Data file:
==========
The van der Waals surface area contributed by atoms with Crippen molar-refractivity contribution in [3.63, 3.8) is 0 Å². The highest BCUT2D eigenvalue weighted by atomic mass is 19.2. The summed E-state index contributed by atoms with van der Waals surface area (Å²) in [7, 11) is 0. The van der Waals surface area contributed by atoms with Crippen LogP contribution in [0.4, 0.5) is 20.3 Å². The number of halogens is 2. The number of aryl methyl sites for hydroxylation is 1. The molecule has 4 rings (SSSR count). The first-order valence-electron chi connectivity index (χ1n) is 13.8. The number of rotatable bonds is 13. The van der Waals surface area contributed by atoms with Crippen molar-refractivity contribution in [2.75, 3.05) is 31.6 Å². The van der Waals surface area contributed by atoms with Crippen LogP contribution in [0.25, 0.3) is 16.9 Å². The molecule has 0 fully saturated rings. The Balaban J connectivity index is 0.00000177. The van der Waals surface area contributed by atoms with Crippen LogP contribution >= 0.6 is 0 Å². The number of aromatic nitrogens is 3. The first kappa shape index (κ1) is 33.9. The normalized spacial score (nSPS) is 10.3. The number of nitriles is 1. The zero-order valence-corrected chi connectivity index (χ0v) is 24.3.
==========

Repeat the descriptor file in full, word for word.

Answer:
The van der Waals surface area contributed by atoms with Crippen molar-refractivity contribution in [3.63, 3.8) is 0 Å². The highest BCUT2D eigenvalue weighted by atomic mass is 19.2. The summed E-state index contributed by atoms with van der Waals surface area (Å²) in [7, 11) is 0. The van der Waals surface area contributed by atoms with Crippen LogP contribution in [0.4, 0.5) is 20.3 Å². The number of halogens is 2. The number of aryl methyl sites for hydroxylation is 1. The molecule has 4 rings (SSSR count). The first-order valence-electron chi connectivity index (χ1n) is 13.8. The number of rotatable bonds is 13. The van der Waals surface area contributed by atoms with Crippen molar-refractivity contribution in [2.75, 3.05) is 31.6 Å². The van der Waals surface area contributed by atoms with Crippen LogP contribution in [0.25, 0.3) is 16.9 Å². The molecule has 0 fully saturated rings. The Balaban J connectivity index is 0.00000177. The van der Waals surface area contributed by atoms with Crippen LogP contribution >= 0.6 is 0 Å². The number of aromatic nitrogens is 3. The first kappa shape index (κ1) is 33.9. The normalized spacial score (nSPS) is 10.3. The number of nitriles is 1. The zero-order valence-corrected chi connectivity index (χ0v) is 24.3.